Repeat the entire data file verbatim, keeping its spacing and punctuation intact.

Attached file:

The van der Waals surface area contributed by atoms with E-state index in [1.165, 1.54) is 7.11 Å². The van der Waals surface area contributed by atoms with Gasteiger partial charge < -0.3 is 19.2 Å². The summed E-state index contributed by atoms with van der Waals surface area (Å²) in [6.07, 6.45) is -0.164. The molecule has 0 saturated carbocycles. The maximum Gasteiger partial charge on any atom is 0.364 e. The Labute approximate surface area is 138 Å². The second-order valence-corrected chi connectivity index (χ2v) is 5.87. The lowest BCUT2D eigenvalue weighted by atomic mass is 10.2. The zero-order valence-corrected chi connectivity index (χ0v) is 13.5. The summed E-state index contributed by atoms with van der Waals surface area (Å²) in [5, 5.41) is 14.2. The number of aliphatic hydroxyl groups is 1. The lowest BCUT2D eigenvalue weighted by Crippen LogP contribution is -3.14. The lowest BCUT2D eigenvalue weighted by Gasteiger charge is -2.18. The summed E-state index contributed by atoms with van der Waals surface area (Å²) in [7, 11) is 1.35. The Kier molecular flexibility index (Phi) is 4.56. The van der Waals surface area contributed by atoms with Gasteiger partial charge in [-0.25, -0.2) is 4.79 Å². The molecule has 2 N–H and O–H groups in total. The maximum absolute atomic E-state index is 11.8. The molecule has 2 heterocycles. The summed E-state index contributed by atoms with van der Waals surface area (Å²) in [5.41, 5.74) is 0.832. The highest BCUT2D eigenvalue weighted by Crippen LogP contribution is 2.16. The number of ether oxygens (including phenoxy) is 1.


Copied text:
The van der Waals surface area contributed by atoms with E-state index in [1.165, 1.54) is 7.11 Å². The van der Waals surface area contributed by atoms with Gasteiger partial charge < -0.3 is 19.2 Å². The summed E-state index contributed by atoms with van der Waals surface area (Å²) in [6.07, 6.45) is -0.164. The molecule has 0 saturated carbocycles. The maximum Gasteiger partial charge on any atom is 0.364 e. The Labute approximate surface area is 138 Å². The second-order valence-corrected chi connectivity index (χ2v) is 5.87. The lowest BCUT2D eigenvalue weighted by atomic mass is 10.2. The zero-order valence-corrected chi connectivity index (χ0v) is 13.5. The summed E-state index contributed by atoms with van der Waals surface area (Å²) in [5, 5.41) is 14.2. The number of aliphatic hydroxyl groups is 1. The lowest BCUT2D eigenvalue weighted by Crippen LogP contribution is -3.14. The lowest BCUT2D eigenvalue weighted by Gasteiger charge is -2.18. The summed E-state index contributed by atoms with van der Waals surface area (Å²) in [7, 11) is 1.35. The Kier molecular flexibility index (Phi) is 4.56. The van der Waals surface area contributed by atoms with Gasteiger partial charge in [-0.25, -0.2) is 4.79 Å². The molecule has 2 N–H and O–H groups in total. The maximum absolute atomic E-state index is 11.8. The molecule has 2 heterocycles. The summed E-state index contributed by atoms with van der Waals surface area (Å²) in [5.41, 5.74) is 0.832. The highest BCUT2D eigenvalue weighted by Crippen LogP contribution is 2.16. The number of ether oxygens (including phenoxy) is 1.